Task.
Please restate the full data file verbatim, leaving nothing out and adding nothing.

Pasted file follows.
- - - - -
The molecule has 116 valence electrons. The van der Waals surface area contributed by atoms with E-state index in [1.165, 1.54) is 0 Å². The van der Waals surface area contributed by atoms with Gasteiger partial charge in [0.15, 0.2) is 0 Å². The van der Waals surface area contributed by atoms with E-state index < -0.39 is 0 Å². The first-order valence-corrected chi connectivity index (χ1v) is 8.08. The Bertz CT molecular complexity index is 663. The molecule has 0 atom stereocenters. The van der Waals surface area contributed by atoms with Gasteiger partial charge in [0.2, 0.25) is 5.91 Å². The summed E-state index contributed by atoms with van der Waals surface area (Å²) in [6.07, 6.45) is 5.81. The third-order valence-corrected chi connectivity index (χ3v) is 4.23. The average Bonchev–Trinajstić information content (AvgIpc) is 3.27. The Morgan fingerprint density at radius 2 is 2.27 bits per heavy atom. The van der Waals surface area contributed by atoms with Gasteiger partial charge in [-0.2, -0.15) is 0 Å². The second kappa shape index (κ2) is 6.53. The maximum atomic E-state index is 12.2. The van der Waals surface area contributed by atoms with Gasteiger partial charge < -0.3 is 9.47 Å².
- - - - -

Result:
The molecule has 116 valence electrons. The van der Waals surface area contributed by atoms with E-state index in [1.165, 1.54) is 0 Å². The van der Waals surface area contributed by atoms with Gasteiger partial charge in [0.15, 0.2) is 0 Å². The van der Waals surface area contributed by atoms with E-state index < -0.39 is 0 Å². The first-order valence-corrected chi connectivity index (χ1v) is 8.08. The Bertz CT molecular complexity index is 663. The molecule has 0 atom stereocenters. The van der Waals surface area contributed by atoms with Gasteiger partial charge in [0.2, 0.25) is 5.91 Å². The summed E-state index contributed by atoms with van der Waals surface area (Å²) in [6.07, 6.45) is 5.81. The third-order valence-corrected chi connectivity index (χ3v) is 4.23. The average Bonchev–Trinajstić information content (AvgIpc) is 3.27. The Morgan fingerprint density at radius 2 is 2.27 bits per heavy atom. The van der Waals surface area contributed by atoms with Gasteiger partial charge in [-0.2, -0.15) is 0 Å². The second kappa shape index (κ2) is 6.53. The maximum atomic E-state index is 12.2. The van der Waals surface area contributed by atoms with Gasteiger partial charge < -0.3 is 9.47 Å².